Each flower like a censer fumes, perfumes
The air with such a melancholy waltz.

They prosper well as always, & I feel
Inebriated with their sheer beauty,
Exotic blooms of June, sweetly breathing,
Mass’d rhododendrons rambling by jasmine,
& roses of every shade & species.

She loved them so, adored their inspection,
Her loveliest roses would bloom for weeks,
The future’s garden lovers, I am sure,
Will praise her extension of loveliness
From petal-days to month-long majesty.

She was a master-mistress of her craft,
No guild could teach her what she breath’d inside,
But those are flowers, father, this is life
As every second sends its urgencies,
Where will you go? Perhaps America
A fine letter from Eliza Jummel
Reach’d me, she & her husband shall prepare
A royal residence to woo New York.

Considerations I shall give to this,
My destiny might be accomplish’d there,
Making amends to my posterity,
Dedicated devotee of science,
From Atlantic sound to Pacific rim
I could cross that vast & fantastic land,
Studying physical phenomena,
From botany to planetary spheres.

As one door closes, opens another,
If remaining salutationally
Determined, insurmountable hardship
Crumbles… labours persevered undaunted
Overhaul even broken destiny!

My destiny ruptured when we parted,
Your mother & I, my life’s large regret,
So strange that this fair chateaux which witness’d
Scenes of indescribable triumph, sees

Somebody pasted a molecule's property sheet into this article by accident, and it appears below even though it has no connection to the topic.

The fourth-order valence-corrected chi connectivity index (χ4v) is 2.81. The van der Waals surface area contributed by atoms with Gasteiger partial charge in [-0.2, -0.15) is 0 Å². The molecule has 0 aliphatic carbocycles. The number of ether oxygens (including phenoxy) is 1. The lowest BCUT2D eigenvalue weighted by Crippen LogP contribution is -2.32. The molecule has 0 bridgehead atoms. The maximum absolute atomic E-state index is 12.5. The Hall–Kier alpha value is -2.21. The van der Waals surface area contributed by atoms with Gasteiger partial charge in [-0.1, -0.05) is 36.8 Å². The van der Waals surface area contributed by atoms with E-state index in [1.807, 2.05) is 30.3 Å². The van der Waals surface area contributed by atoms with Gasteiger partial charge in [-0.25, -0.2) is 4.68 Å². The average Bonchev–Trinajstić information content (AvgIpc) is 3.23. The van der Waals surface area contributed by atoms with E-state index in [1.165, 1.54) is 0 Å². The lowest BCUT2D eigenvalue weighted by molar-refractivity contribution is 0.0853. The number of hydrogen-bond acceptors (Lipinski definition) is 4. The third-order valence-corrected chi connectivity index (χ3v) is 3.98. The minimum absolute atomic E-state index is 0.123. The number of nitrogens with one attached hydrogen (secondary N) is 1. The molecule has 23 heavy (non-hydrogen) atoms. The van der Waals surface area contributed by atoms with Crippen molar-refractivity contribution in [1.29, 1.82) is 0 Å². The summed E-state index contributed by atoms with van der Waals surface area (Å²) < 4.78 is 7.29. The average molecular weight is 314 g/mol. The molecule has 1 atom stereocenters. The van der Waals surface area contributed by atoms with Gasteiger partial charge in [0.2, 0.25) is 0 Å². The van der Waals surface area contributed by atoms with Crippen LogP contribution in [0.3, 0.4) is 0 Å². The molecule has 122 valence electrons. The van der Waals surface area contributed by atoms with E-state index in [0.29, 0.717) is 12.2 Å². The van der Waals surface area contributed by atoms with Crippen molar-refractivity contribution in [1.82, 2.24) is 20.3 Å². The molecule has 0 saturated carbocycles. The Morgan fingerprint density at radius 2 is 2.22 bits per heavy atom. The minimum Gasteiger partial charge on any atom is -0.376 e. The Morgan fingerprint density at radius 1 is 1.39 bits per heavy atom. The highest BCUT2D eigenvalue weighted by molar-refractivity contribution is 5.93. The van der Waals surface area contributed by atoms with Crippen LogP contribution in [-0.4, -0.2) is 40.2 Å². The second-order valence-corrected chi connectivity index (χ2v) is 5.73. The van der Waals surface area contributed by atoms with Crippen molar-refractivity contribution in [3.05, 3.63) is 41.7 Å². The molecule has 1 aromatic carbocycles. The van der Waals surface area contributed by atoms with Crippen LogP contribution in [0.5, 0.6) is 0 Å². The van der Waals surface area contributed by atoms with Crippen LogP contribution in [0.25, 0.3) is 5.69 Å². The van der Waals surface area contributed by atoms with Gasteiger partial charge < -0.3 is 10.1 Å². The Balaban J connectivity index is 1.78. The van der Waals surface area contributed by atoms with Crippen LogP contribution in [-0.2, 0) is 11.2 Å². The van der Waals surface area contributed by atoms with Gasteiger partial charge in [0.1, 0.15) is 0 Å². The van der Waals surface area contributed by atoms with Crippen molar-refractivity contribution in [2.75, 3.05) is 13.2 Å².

Disaster never known by any man,
& she – she is absent – her tenderness
Could soothe fury.

I cannot take her place,
But sympathies solicited still yours,
I sense exactly how she would have felt,
In flummox-flux at her unhappiest.

Your mother was the true guide of my life,
The one who taught me fluency of love,
The love I bare for Maria-Louise
Is familial, you do understand?
No-one removes Josephine from my heart,
Within its lonely beats she sits in state.

I understand, but it pains me to hear
The name & source of your separation.

She never was the source, never the cause,
At work were forces dampening constraint,
An incredible empire to preserve;
On looking back… wiser, unvisor’d eyes
Acknowledge how my fate was built for her
Whose face I see, whose form goes where I roam,
Strolling paths, applauding in theatres,
Her irrisistabilty haunts me,
The most enchanting being I have known,
Vivacious & vivid in every sense,
She was a woman to her fingertips.

I miss her fashion, father, her passion
For elegance, to look her best, empress

The fairest in all France,
No painter ever captured her beauty,
For hers the deftest beauty of movement;
She was the most glittering ornament
Of empire, & this garden sings her style,
Best stage & setting of our better times.

I, too, cannot abide this fragrant place,
Without wondering if, any moment,
She might appear in happy finery
Pricking along the paths, plucking flowers.

With what sad tears she water’d all her blooms

I disagree, Malmaison her happiness,
These gardens were your union’s children,
Your nurseries these lush, umbrageous grounds.

Such well-will’d words are wounding me too much,
Let us stroll instead as did your mother
& I, so many times.

Of course father
{they link arms & head off thro’ the gardens}
Do you remember dining al fresco
Upon the lawns on warm summer evenings,
Talking about science, literature,
The supernatural, female attire…

I do, & after, on a path like this,
New plants would we admire & sometimes gaze
On recent vistas open’d thro’ the trees,
When doing so my political life
Evaporated like the early dew
That forms bright pearls upon the ageless grass.